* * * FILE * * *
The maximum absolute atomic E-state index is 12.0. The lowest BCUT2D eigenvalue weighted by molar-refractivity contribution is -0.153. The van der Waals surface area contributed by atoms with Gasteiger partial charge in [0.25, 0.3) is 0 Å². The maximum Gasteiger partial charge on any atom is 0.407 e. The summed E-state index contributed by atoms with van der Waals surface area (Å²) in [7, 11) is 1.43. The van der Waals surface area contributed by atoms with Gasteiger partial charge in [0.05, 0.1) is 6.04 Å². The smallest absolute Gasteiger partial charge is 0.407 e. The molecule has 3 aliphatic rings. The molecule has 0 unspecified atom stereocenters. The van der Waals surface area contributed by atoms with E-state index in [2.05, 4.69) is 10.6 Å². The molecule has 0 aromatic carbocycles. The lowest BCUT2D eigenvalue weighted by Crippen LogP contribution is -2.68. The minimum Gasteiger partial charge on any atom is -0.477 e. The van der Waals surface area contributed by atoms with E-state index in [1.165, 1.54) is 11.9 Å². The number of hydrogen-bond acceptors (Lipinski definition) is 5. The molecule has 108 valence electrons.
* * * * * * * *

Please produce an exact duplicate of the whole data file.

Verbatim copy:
The maximum absolute atomic E-state index is 12.0. The lowest BCUT2D eigenvalue weighted by molar-refractivity contribution is -0.153. The van der Waals surface area contributed by atoms with Gasteiger partial charge in [0.25, 0.3) is 0 Å². The maximum Gasteiger partial charge on any atom is 0.407 e. The summed E-state index contributed by atoms with van der Waals surface area (Å²) in [7, 11) is 1.43. The van der Waals surface area contributed by atoms with Gasteiger partial charge in [0.05, 0.1) is 6.04 Å². The smallest absolute Gasteiger partial charge is 0.407 e. The molecule has 3 aliphatic rings. The molecule has 0 unspecified atom stereocenters. The van der Waals surface area contributed by atoms with E-state index in [2.05, 4.69) is 10.6 Å². The molecule has 0 aromatic carbocycles. The lowest BCUT2D eigenvalue weighted by Crippen LogP contribution is -2.68. The minimum Gasteiger partial charge on any atom is -0.477 e. The van der Waals surface area contributed by atoms with E-state index in [1.165, 1.54) is 11.9 Å². The number of hydrogen-bond acceptors (Lipinski definition) is 5. The molecule has 108 valence electrons.